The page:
Essence magazine has never really been my thing either. The articles seem to be the same old leftovers served cold and unappealing month after month.

    The internet is the perfect medium for knee-jerk reactions. You read it, and if it’s something you don’t necessarily agree with, your keyboard is fingertips away and the driveling begins

  18. Amanda Marcotte
    Amanda Marcotte July 31, 2010 at 9:08 am |

    I’ve read a few blogs that imply the decision was influenced by big-wigs at Time-Warner, which if it’s true is awful. But assuming it’s true is kind of (well, very) patronizing towards Ms. Burt-Murray.

    Sorry, but I flinch every time I hear someone, particularly a dude, whip out the “If minorities/women/employees are overpowered by someone who wields their social power against them, to suggest that the victim was victimized is condescending. I prefer to believe that people are always empowered to stand up to people with more power, and if they can’t do it, it’s their own fault.” This is used to excuse rape, sexual harassment, racial discrimination, etc.

    I can *easily* see management over a black women’s magazine putting pressure on to hire a white fashion editor without coming out and saying something directly that would make it easy for Burt-Murray to walk or even sue, particularly if she does like the hire that was being pushed on her. I have zero doubt the mostly white male management at big publications believe that the only proper people to run fashion spread are thin white women, or preferably white men. Fashion has long been a field where ugly prejudices are excused and dysfunction is encouraged because the claim is that customers only respond to that.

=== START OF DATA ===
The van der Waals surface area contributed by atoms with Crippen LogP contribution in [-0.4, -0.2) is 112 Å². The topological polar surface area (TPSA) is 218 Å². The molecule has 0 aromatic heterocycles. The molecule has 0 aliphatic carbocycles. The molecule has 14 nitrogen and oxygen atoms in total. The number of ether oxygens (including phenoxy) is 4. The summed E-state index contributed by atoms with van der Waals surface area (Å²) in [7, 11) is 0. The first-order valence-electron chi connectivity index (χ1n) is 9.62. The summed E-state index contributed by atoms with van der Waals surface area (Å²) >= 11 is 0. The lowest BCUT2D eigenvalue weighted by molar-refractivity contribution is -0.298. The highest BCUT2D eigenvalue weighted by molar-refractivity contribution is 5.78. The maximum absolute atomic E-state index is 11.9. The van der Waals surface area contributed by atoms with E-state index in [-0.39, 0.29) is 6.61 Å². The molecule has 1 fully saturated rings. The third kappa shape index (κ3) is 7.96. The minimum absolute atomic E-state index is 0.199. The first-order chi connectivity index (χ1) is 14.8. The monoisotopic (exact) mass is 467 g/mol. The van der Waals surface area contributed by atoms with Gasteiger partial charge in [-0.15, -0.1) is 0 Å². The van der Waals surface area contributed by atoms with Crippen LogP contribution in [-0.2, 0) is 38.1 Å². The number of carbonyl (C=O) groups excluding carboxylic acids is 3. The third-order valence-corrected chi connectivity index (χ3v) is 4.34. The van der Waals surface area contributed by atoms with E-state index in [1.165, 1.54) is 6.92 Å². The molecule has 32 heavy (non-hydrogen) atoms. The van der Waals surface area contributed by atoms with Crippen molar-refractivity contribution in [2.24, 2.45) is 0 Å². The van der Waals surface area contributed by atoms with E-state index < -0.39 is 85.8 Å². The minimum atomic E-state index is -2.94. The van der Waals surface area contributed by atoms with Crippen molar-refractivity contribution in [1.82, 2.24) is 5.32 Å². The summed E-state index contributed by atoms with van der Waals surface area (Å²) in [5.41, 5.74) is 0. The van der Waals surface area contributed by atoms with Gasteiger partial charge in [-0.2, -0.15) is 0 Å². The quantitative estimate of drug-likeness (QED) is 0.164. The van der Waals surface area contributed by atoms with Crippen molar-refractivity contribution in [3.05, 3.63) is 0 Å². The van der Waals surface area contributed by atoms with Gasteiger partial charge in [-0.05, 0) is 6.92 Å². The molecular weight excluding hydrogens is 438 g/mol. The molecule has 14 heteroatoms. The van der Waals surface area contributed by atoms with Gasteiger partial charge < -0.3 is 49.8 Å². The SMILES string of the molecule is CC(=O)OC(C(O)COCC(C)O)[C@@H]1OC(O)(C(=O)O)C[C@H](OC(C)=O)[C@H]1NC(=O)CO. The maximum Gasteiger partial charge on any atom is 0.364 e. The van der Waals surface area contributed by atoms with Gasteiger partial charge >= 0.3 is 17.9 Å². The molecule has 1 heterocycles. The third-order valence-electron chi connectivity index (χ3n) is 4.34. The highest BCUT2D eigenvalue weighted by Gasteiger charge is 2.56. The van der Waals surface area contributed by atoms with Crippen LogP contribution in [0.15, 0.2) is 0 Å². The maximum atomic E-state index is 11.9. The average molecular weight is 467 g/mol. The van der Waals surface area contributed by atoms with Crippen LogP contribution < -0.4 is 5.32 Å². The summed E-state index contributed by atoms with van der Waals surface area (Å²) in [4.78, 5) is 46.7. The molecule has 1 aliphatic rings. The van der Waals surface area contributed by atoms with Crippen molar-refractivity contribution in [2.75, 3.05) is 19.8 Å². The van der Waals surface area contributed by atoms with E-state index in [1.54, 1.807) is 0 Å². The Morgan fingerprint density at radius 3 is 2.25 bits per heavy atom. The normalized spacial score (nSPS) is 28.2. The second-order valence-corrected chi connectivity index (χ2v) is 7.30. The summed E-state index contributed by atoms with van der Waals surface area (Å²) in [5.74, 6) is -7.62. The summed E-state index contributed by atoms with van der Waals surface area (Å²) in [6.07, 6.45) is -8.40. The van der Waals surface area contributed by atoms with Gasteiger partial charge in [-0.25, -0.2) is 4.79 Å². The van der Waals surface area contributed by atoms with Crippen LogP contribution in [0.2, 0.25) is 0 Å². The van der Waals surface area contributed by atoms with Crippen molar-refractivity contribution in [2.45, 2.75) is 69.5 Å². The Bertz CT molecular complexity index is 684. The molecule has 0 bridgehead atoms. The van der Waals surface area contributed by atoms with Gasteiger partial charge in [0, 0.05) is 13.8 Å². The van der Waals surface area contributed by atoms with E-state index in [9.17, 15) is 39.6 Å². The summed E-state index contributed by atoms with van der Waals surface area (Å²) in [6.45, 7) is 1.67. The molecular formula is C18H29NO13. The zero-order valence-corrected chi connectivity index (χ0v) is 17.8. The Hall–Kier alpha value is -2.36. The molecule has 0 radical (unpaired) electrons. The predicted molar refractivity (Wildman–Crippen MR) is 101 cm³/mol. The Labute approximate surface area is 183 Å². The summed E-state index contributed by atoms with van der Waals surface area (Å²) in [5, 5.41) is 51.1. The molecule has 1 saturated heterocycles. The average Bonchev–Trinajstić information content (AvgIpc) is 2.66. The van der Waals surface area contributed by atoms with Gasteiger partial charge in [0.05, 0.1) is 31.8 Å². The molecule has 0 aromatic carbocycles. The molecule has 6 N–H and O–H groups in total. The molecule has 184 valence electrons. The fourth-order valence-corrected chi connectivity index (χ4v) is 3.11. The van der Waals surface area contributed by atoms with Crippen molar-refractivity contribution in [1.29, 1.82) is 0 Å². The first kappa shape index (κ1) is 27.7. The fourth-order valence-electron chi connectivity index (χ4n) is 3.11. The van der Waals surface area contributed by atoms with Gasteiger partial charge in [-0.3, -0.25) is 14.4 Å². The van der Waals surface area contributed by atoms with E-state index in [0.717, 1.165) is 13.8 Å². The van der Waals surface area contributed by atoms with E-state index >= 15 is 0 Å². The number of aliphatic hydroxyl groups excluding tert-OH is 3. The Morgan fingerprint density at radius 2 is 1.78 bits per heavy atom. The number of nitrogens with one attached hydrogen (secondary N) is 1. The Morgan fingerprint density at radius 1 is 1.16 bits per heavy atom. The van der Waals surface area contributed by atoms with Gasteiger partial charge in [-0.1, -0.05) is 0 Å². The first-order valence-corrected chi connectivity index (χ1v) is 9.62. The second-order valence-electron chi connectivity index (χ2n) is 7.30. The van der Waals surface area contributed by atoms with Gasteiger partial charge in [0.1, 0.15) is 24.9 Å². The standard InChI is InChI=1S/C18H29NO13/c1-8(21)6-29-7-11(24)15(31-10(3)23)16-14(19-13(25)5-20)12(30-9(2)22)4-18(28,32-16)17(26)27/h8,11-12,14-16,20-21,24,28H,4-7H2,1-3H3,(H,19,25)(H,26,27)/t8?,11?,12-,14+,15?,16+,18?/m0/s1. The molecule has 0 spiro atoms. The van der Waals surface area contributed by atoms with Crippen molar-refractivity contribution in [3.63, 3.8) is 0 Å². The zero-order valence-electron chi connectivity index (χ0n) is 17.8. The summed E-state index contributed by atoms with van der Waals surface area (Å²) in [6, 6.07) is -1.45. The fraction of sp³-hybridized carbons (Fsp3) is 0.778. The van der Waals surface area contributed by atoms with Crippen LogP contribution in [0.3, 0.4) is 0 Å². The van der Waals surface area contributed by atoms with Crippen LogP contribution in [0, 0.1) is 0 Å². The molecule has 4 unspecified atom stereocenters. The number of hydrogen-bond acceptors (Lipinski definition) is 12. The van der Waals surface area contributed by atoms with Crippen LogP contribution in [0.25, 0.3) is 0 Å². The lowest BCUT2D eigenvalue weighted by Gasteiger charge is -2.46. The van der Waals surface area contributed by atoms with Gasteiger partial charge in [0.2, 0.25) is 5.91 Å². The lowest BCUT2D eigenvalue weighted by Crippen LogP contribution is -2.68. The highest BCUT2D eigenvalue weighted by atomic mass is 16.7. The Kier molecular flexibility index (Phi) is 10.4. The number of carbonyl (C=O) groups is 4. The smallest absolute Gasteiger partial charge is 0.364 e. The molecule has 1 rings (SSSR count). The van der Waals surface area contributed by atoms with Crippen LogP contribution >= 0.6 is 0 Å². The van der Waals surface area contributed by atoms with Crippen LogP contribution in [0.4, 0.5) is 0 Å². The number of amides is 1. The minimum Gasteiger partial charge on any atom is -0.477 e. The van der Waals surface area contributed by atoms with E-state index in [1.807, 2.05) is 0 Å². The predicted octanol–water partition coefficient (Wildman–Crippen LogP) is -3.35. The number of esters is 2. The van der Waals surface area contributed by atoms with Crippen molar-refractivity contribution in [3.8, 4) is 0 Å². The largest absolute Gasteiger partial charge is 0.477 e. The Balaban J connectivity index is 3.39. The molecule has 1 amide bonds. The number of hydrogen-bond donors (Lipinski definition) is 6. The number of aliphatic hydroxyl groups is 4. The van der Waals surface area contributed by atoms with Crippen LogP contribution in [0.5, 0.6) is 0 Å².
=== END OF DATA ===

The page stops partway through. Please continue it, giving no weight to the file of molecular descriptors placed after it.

19. Amanda Marcotte
    Amanda Marcotte July 31, 2010 at 9:13 am |

    Clearly, she was legitimately the best person for the job if the (black) editor-in-chief hired her!

    I don’t think that’s a given. Fashion is prejudiced against black women in the same way comedy is prejudiced against women in general. Stereotypes that women aren’t funny are in play when women are deemed not funny and therefore not good enough for the job. I can easily see how the same thing could work with fashion and black women, particularly when it comes to the institutional support required to nurture someone until they’re qualified to run an entire magazine’s fashion direction.